VIEWS: 3 PAGES: 1 POSTED ON: 12/7/2012
Familial Hypercholesterolemia, Homozygous Familial Hypercholesterolemia, Heterozygous Familial Hypercholesterolemia
Understanding Familial Hypercholesterolemia Familial Hypercholesterolemia is a heredity disorder that drastically affects the levels of natural cholesterol in the body, often leading to serious cardiovascular disease, heart attacks and stroke. Unfortunately, there are many people who have this disorder yet are unaware of its existence and the terrible toll it can take on their health. Understanding what it is and what to look for if you have it are steps in the right direction. What Is Familial Hypercholesterolemia? The Basics The human body's liver naturally produces cholesterol in addition to the cholesterol that we put into our bodies through the foods we eat. In people with this disorder, often referred to as FH, their bodies can't break down or recycle the cholesterol their bodies produce, leading to extremely high levels that eventually lead to blocked arteries, particularly in the brain and heart. In many cases, those blockages can cause a heart attack or stroke. It's important to understand that this is a genetic disorder; in other words, an individual doesn't develop this illess because they are taking in too much cholesterol. It isn't caused by lack of exercise or a poor diet. It is a genetic disease that can be passed on to your children. Although diet and exercise can help, it can't cure this potentially deadly disorder. Not all forms of cholesterol are bad for you. In fact, having some HDL-C in your bloodstream can help protect you against future coronary diseases. LDL-C, however, contributes to heart disease and raises the potential for a heart attack or stroke. LDL-C can't be broken down properly by individuals with FH and it builds up in the body, clogging arteries. Are There Different Types Of This Disorder? There are two basic types of the disorder. The most common is Homozygous Familial Hypercholesterolemia, which is passed down from one parent to his or her children in about 50% of cases. About one person in four hundred is afflicted with Homozygous Familial Hypercholesterolemia. On the other hand, Heterozygous Familial Hypercholesterolemia is passed down from both parents to their children and is much rarer and much more severe. Fortunately,Heterozygous FH only occurs in about one in a million individuals around the globe. Who Gets FH? There is no way to "catch" FH, but it can be handed down from one generation to the next. You only need to inherit one specific FH gene from a father or mother to develop high levels of LDL-C. If you inherit the gene from both your parents, your LDL-C levels will be extremely high and the symptoms may be more severe. If a parent, child or sibling has FH, there is a 50% chance that you also have it. Families often have a history of certain family members who have had heart attacks earlier in life but aren't aware that a genetic disorder is the cause. If someone in your family has had a heart attack before the age of 50, talk to your doctor about the possibility of Familial Hypercholesterolemia. Because an individual with FH is twenty times as likely to suffer from early heart disease, it's imperative that your family gets early testing and treatment. The FH Foundation educates Familial Hypercholesterolemia (http://www.thefhfoundation.org/about-us/) patients about the care and treatment of Homozygous and Heterozygous Familial Hypercholesterolemia. To join the FH Foundation, visit http://www.thefhfoundation.com.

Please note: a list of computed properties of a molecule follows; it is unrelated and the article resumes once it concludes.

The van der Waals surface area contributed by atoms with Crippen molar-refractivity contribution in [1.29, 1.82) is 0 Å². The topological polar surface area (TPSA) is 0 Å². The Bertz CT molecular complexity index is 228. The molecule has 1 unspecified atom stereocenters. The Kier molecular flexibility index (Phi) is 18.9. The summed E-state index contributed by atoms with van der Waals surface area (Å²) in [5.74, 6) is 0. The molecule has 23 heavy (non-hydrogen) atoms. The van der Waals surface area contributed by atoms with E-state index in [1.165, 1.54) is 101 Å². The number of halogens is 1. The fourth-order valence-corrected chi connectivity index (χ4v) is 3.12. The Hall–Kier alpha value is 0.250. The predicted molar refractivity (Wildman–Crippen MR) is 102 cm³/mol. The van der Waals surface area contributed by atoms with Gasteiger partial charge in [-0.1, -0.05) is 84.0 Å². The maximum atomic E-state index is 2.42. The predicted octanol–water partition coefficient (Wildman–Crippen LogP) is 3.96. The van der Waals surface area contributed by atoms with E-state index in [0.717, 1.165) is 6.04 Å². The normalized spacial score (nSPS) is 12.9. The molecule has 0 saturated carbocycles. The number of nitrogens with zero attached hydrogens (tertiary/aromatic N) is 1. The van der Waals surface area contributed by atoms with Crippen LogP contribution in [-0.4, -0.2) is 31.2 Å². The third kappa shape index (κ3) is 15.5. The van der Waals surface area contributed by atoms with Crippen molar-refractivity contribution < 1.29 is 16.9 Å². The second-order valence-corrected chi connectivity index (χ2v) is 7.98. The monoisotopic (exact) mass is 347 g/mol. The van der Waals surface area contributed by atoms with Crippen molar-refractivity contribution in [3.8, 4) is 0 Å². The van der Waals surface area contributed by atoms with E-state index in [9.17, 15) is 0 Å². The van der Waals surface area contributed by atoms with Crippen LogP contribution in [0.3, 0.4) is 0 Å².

"Understanding Familial Hypercholesterolemia"